It’s Thursday morning and the wind has nearly gone away. It has been a great run since leaving Antigua, under sail nearly the entire way. Actually, had the main not been damaged, we would not have had to turn on the motor at all.
Not now. The wind that was so consistently pushing us along on a wonderful beam reach has gone aft and dropped to about 10kts. It seems that this will be the case as we make our way across a high pressure area for the next 24 hours at least.
As is the case north of Bermuda, the winds are driven by a series of high and low pressure areas that exit the US East Coast year round. In the winter the lows are stronger, rushing down from Canada but the constant battle of weather and wind is the rule.
That’s so unlike the Caribbean where the wind is nearly always from and easterly direction except when a tropical low makes it’s way west from Africa.
We are a little more than 200 miles from Bermuda and roughly half of the way home. As consistent as the winds were for the first half of the trip, we will have the opposite for the second half, when the wind direction and speed will change on a near daily basis.
The forecast for the coming days, and it will surely change as the we make our way north, calls for 10kts on our stern for at least the next 24 hours and that will be followed by a virtual collapse of the wind on Friday. After a small low comes through the area we should again be able to sail, perhaps for a day with strong SW winds, perhaps in the 25-35kt range. That’s a lot of wind but at least we will be on a broad reach so the apparent wind will be less daunting.
So, as we cross the front, perhaps on Saturday, we will face, well we don’t know what for sure as it could be a brief period of NE winds before the wind clocks back to the SW. However, there is enough uncertainty in the forecast that it will be a few days until that becomes clearer.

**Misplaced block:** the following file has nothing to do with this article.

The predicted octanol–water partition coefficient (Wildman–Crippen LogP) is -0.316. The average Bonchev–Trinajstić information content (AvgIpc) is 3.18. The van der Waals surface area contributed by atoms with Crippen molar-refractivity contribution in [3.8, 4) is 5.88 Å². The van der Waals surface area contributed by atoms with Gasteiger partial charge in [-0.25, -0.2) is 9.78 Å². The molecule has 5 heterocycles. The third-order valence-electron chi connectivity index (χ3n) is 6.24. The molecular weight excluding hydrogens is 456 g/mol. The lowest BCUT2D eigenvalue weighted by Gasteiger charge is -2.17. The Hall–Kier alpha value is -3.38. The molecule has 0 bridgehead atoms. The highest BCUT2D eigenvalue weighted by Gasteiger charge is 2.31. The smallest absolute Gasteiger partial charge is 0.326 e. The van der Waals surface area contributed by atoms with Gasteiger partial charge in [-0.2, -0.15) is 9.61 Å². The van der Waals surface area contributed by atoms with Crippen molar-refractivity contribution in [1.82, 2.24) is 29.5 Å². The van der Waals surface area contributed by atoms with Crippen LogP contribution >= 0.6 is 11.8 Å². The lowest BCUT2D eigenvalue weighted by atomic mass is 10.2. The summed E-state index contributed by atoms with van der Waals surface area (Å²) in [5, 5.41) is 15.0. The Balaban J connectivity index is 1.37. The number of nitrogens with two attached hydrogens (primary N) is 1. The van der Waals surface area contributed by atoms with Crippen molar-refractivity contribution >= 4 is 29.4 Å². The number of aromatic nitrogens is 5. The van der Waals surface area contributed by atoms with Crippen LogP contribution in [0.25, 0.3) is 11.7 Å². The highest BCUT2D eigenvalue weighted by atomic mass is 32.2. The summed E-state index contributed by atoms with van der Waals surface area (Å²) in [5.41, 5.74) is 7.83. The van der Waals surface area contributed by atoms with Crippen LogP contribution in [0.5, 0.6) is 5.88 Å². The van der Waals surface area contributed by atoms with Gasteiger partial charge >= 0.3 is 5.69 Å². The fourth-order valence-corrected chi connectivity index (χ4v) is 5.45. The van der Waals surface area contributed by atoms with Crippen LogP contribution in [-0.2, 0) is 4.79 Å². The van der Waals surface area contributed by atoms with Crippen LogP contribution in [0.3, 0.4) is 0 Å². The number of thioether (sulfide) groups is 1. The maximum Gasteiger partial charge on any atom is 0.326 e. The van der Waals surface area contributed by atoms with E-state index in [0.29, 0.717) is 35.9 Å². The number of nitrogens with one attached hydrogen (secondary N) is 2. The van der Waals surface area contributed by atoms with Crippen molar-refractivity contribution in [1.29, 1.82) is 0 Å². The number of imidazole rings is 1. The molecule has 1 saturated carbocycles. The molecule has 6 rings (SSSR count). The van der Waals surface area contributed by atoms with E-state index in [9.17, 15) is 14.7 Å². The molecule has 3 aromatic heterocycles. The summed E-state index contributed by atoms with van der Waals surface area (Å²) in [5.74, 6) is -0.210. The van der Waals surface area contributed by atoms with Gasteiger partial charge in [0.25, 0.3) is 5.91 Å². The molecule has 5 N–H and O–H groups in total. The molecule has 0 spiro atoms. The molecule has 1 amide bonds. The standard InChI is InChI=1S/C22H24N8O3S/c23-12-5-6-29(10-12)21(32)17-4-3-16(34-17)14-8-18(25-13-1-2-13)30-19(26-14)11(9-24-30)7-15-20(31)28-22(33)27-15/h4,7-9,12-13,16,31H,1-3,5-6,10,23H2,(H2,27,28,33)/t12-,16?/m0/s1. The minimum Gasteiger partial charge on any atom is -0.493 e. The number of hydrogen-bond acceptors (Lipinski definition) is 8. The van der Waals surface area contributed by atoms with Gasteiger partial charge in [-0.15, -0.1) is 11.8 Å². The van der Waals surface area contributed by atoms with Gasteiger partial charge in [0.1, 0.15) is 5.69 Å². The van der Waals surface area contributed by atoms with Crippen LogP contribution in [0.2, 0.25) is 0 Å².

One thing for certain though, is that the second half of the trip will involve wind from just about every direction and periods of no wind at all. Welcome to the North Atlantic.
So, for now we continue to motor along and the weather is getting somewhat cooler by the day and the seawater temperature has dropped about 5 degrees as well, however, I can’t give you a number as my thermometer isn’t properly calibrated. The cooler temperatures are very welcomed as it’s been hot and stuffy down below with everything buttoned up.
After days of “sporty” sailing I suppose that it’s a welcome break to be motoring in increasingly flat seas and I took advantage of the relative calm rinse down the cockpit with fresh water and to wipe the cabin which had gotten pretty nasty with salt tracked down below. It’s at times like these that the watermaker really shines.
So there you have it. We are about half way home and things are good onboard Pandora. Half way or not, I am anxious to have this delivery behind me and to be back home with Brenda.
The title of this post says that this is the boring part of the trip. Perhaps that’s not completely accurate as the weather and constantly shifting conditions will be anything but boring. However, I expect that the motor will be on for a good amount of that time so it surely won’t be nearly as much fun as blasting along at near double digit speeds is aboard Pandora.
I understand that Brenda got the Spring Cleaning Bug a few days ago and cleaned and dusted the house from top to bottom. That’s good and she knows how happy clean makes me too.
Sunday is Mother’s day and I am bummed that I won’t be with her. She’s going to see my mother who I have neglected nearly all winter. It will be a good day with two terrific mother’s spending time together.
Thanks Brenda, for taking care of Mom.
See you soon.